For the U.S. consumer the economic boost provided by lower gasoline costs is hitting at the perfect time. The Federal Reserve just ended their extensive QE stimulus program at the end of October with hope the economy could stand on its own.
What’s likely adding to investors’ nervousness is whether the latest reading for retail spending marks the end of the near 45-degree rise since March 2009 that coincides with the onset of the bull market.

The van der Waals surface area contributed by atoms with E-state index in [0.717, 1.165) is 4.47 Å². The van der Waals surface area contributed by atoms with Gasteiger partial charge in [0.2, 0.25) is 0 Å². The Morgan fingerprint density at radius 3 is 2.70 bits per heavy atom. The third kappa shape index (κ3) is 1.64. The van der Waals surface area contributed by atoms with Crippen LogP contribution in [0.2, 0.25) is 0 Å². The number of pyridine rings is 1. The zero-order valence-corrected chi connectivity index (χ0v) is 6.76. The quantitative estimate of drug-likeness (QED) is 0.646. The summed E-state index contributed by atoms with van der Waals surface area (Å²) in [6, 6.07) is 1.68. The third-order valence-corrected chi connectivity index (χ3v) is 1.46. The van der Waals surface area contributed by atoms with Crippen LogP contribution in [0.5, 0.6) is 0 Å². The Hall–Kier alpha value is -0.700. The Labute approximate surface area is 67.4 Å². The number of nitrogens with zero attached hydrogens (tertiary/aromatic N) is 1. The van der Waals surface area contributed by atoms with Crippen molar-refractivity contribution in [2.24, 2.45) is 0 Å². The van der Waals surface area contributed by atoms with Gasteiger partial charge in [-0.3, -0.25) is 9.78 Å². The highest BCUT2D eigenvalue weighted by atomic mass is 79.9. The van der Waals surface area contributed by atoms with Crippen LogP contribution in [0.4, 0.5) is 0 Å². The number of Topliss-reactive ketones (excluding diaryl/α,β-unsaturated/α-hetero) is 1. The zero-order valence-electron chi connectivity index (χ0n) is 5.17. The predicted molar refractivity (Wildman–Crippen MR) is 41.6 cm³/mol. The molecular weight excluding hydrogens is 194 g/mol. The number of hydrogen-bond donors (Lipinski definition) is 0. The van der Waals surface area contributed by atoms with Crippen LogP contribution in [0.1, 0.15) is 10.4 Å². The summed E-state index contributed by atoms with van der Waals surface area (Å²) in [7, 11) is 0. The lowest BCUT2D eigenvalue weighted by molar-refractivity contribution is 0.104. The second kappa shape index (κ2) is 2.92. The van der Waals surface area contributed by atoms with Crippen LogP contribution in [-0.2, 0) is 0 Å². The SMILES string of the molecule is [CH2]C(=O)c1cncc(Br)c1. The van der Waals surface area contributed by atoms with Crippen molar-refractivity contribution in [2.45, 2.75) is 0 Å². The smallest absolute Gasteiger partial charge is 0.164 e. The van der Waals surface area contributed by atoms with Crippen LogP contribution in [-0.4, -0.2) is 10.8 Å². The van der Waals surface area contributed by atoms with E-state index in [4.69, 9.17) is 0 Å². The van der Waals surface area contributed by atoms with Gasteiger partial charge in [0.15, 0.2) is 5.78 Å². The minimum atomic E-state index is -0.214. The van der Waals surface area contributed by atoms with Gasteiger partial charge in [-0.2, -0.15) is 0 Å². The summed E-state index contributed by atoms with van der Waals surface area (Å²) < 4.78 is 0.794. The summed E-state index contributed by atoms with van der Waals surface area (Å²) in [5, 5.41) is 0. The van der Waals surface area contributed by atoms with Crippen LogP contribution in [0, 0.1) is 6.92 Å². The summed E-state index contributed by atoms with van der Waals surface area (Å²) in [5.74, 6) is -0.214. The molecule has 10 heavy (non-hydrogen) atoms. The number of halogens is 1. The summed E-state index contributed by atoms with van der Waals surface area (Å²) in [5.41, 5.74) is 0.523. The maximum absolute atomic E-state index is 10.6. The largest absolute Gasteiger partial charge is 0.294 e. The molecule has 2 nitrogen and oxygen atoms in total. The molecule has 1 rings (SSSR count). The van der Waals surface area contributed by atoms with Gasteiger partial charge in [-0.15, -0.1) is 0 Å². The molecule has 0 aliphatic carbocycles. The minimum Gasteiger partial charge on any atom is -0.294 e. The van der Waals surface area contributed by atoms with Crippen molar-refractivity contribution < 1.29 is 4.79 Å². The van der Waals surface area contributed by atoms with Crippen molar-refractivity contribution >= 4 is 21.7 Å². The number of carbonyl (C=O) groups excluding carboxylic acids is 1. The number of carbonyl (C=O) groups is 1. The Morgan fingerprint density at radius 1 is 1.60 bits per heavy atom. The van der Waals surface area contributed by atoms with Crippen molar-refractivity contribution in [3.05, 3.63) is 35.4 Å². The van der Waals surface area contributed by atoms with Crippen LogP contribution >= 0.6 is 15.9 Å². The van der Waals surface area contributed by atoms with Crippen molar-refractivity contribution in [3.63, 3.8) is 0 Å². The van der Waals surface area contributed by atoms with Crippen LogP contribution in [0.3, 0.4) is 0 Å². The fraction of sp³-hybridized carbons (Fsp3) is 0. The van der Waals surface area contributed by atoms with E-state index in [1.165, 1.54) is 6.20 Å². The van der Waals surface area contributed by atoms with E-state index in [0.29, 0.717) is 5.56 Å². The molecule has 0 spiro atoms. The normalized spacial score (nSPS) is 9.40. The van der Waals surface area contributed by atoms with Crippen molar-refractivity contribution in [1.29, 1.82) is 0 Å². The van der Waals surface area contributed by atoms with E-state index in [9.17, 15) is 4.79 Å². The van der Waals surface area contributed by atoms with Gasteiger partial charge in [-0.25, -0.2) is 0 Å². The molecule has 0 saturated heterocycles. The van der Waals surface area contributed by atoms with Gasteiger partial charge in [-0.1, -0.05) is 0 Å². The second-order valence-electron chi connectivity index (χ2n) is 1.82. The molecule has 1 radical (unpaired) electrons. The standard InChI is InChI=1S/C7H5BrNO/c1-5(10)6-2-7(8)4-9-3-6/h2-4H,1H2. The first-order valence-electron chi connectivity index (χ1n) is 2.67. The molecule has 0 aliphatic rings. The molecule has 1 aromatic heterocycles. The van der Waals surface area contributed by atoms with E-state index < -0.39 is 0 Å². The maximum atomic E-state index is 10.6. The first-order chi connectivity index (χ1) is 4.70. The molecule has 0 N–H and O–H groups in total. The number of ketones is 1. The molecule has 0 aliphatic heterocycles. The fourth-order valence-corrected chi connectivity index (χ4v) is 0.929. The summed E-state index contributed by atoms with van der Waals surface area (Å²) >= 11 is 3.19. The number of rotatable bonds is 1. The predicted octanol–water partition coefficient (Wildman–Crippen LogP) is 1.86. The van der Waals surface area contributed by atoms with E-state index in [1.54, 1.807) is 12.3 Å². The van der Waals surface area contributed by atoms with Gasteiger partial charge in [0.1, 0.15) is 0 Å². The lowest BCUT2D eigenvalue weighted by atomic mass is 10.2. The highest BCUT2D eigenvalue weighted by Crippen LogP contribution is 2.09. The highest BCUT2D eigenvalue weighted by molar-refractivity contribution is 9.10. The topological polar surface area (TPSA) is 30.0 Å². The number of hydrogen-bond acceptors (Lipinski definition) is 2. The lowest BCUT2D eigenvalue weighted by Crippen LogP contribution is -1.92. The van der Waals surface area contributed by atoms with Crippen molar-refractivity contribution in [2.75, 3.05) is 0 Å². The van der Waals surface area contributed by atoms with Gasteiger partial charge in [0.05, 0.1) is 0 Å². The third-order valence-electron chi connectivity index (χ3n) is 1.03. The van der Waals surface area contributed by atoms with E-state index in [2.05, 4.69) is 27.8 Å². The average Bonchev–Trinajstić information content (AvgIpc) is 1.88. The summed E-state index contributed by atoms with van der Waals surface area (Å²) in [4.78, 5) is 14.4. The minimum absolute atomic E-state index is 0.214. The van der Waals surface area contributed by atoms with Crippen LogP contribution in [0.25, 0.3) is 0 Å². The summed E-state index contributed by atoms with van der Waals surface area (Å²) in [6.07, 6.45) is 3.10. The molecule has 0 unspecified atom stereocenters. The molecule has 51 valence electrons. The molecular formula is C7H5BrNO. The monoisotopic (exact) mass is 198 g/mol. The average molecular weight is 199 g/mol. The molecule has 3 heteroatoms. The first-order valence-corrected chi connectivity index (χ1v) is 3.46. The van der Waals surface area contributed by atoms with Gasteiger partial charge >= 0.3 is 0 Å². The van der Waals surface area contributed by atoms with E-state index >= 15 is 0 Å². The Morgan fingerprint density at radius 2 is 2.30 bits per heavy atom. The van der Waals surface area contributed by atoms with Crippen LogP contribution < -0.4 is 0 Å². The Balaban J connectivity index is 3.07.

The dollar slid to a three-week low against the yen before data tomorrow that economists said will show U.S. retail-sales growth slowed, strengthening the case against faster tapering by the Federal Reserve.
The dollar rose for a second day after retail sales gained more than forecast last month, adding to speculation the Federal Reserve will move to trim its $85 billion of monthly asset purchases at a meeting next week.